Sunday, February 12, 2012

Almost finish photos...


Our existing Living Room was alleviated of needing to function as four different we can sit here to talk, listen to music, play music or just read.

The existing Dining Room has a new opening that opens on to the addition.  The view from the door is centered on a column that is at the new center of the house.  The new ceilings fold onto the column from different heights.
View from Dining Room to Breakfast area and Family Room

view from Breakfast Area to deck and Dining Room

Openings between the existing rooms and the addition flow together to form a cohesiveness that overcomes the stylistic differences.  The existing house will be 100 years old in 2013 - though we didn't want the addition to look like it was a part of the original construction we also didn't want it to look starkly contrasting.

The addition was designed with modern California ideas of light and space, inside and outside, minimalist details and an open floor plan.

The Breakfast Area/Kitchen extension is the knuckle between the old and new house.  The wall in this area completely tracks open to a second story deck.

Here is a similar view with the accordian door closed.  A single column is the only vertical element in the new portion of the house.  It marks the new center of the house between the Breakfast Area and the Family Room as well as the new geometric center of the house.

The only wall between the breakfast area and the Family Room is a skinny cabinet aligned to the width of the stair down that leads between the two.   The extra wood from the Family Room floor wraps up the side and top of the cabinet.

The Kitchen is anything but minimal.  It is active off and on throughout the day  with people but alive in it's own right, filled with color and the remnants of smells and clutter.  Drawings and recipes are posted on the refrigerator, growlers sit on the counter waiting to be filled.  The Kitchen cabinets are steel lab cabinets from a nearby manufacturer painted with two different custom colors.  The upper cabinets hold all of the cups, bowls and dishes - they are made of Europly which is a marine grade plywood able to take the abuse of a kitchen.  They are open from the front and hang over the Breakfast Area for ease of setting the table and putting dishes away from the dish washer.


The Master Bedroom has birch plywood walls and floor.  Because the room is nestled into the hill and surrounded by trees we took advantage of the natural privacy of the surroundings and designed in floor to ceiling windows.

Using a butt glazed window at the corner and having the column outside the frame of the room makes the envelope of the room seem to disappear.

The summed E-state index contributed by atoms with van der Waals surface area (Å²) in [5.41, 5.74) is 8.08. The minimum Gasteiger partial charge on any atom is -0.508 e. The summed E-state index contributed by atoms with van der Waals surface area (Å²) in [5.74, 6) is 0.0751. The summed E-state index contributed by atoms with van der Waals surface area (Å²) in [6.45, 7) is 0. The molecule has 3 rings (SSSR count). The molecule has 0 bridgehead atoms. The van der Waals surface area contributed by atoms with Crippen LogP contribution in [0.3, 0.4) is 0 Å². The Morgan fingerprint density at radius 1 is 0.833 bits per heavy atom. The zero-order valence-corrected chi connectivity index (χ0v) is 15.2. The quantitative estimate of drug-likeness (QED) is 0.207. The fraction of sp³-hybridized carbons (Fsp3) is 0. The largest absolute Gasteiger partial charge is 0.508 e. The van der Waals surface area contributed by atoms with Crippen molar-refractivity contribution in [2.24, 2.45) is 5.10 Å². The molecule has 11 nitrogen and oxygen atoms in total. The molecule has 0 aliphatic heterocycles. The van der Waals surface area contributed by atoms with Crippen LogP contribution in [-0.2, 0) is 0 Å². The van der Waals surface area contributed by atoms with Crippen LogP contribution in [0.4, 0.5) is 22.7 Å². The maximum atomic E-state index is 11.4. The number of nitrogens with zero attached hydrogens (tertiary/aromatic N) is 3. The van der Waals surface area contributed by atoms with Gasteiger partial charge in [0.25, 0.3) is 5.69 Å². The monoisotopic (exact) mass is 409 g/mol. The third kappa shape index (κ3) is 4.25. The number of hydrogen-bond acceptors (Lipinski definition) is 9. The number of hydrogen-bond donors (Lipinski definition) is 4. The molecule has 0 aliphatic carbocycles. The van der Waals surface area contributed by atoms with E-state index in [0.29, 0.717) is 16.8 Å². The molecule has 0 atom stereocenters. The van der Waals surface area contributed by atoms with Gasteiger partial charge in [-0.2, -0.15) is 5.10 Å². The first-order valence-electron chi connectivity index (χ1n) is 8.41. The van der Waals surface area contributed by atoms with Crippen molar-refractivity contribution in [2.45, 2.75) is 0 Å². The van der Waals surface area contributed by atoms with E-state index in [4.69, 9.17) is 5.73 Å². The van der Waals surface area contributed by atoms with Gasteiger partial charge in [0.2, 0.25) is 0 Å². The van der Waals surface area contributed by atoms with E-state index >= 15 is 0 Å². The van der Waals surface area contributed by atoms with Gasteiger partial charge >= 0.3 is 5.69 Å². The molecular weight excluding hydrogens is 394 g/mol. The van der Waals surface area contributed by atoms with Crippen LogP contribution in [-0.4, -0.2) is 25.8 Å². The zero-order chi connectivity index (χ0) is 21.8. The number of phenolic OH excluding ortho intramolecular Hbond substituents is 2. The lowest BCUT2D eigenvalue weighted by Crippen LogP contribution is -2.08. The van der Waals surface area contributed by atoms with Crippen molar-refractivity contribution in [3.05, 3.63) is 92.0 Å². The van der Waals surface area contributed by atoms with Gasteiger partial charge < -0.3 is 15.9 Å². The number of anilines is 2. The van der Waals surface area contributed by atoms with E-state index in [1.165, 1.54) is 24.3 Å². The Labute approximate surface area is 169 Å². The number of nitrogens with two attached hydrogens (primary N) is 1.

Our initial concept of building a modest "tree house" inspired the plywood finishes in our bedroom.  We chose birch because it is highly figured and playful.  Unlike the douglas fir plywood in the Living Room ceiling each sheet of birch has a different pattern.  Putting them all together in the room was a design challenge but fun at the same time.


We haven't had time to finish the grading and landscaping yet but the eventually the idea is that the outdoor spaces flow similarly to the indoor spaces.  The addition steps down with the hill so that it does not become too excessively tall on the down slope side like hillside houses can tend towards.


There is nowhere that the tree house concept is more successful than looking back at the addition from the front yard.  The reading nook in the Family room sticks out just two feet past the Master Bedroom below but because the corner of the bedroom is butt glazed it becomes transparent.    A sizeable volume from the inside the Family Room seems modest in scale from out here and hides among the trees.

The upstairs and downstairs decks serve as the transition between the old house and the new addition  - mediating the stylistic differences.

The back of the house does get tall at 35' above finish grade.  The cast-in-place concrete  stem walls are set back from the face of the house to give a vertical break to this facade.

The addition was sited as tightly as possibly between two major trees.  The South side of the house abuts a 50' tall camphor tree that provides shade and passive cooling.  The South side of the house also has few windows to help with heat gain.  We designed in a bookcase in the Family Room and the Master Bathroom and Kids bathroom on the South side to take advantage of the window-free wall space.


The kids bathroom has a playful bright blue penny tile on the floor  that continues into the shower area.  The shower and back splash of the sink are clad in a long skinny white tile which keeps the bathroom bright and clean.  The utility sink, locker cabinets and mirror are from Ikea.  A clerestory window runs from wall to wall bringing in diffuse light because of the shade from the Camphor tree.

The window in the Master Bathroom runs floor to ceiling but is glazed with obscured reeded glass to just over 6'-0".  The window is centered on the trunk of the Camphor tree.

The colors in the Master Bathroom are more muted - the floor has a brown-black tile and three sides of the shower are clad in a long skinny grey tile.  Slot windows bring light to the back wall which is covered in an iridescent blue glass tile with a hexagonal pattern.  The back wall changes color throughout the day as the sun hits it from different angles.